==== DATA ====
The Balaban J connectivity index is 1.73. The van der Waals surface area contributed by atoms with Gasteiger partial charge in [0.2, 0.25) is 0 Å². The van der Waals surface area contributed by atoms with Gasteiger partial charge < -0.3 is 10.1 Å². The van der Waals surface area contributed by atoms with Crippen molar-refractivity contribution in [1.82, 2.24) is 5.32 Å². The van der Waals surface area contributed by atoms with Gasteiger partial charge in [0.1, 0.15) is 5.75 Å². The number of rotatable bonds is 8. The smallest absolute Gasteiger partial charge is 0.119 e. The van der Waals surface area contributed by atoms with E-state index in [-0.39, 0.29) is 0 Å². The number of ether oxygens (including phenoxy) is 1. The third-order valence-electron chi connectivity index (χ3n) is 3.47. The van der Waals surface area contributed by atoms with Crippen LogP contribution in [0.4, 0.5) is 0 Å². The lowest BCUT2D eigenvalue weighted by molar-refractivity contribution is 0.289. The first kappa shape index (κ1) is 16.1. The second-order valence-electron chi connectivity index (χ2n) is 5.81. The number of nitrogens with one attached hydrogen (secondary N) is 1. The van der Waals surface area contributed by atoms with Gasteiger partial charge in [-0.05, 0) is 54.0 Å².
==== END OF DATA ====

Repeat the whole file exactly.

The Balaban J connectivity index is 1.73. The van der Waals surface area contributed by atoms with Gasteiger partial charge in [0.2, 0.25) is 0 Å². The van der Waals surface area contributed by atoms with Gasteiger partial charge < -0.3 is 10.1 Å². The van der Waals surface area contributed by atoms with Crippen molar-refractivity contribution in [1.82, 2.24) is 5.32 Å². The van der Waals surface area contributed by atoms with Gasteiger partial charge in [0.1, 0.15) is 5.75 Å². The number of rotatable bonds is 8. The smallest absolute Gasteiger partial charge is 0.119 e. The van der Waals surface area contributed by atoms with E-state index in [-0.39, 0.29) is 0 Å². The number of ether oxygens (including phenoxy) is 1. The third-order valence-electron chi connectivity index (χ3n) is 3.47. The van der Waals surface area contributed by atoms with Crippen LogP contribution in [0.4, 0.5) is 0 Å². The lowest BCUT2D eigenvalue weighted by molar-refractivity contribution is 0.289. The first kappa shape index (κ1) is 16.1. The second-order valence-electron chi connectivity index (χ2n) is 5.81. The number of nitrogens with one attached hydrogen (secondary N) is 1. The van der Waals surface area contributed by atoms with Gasteiger partial charge in [-0.05, 0) is 54.0 Å².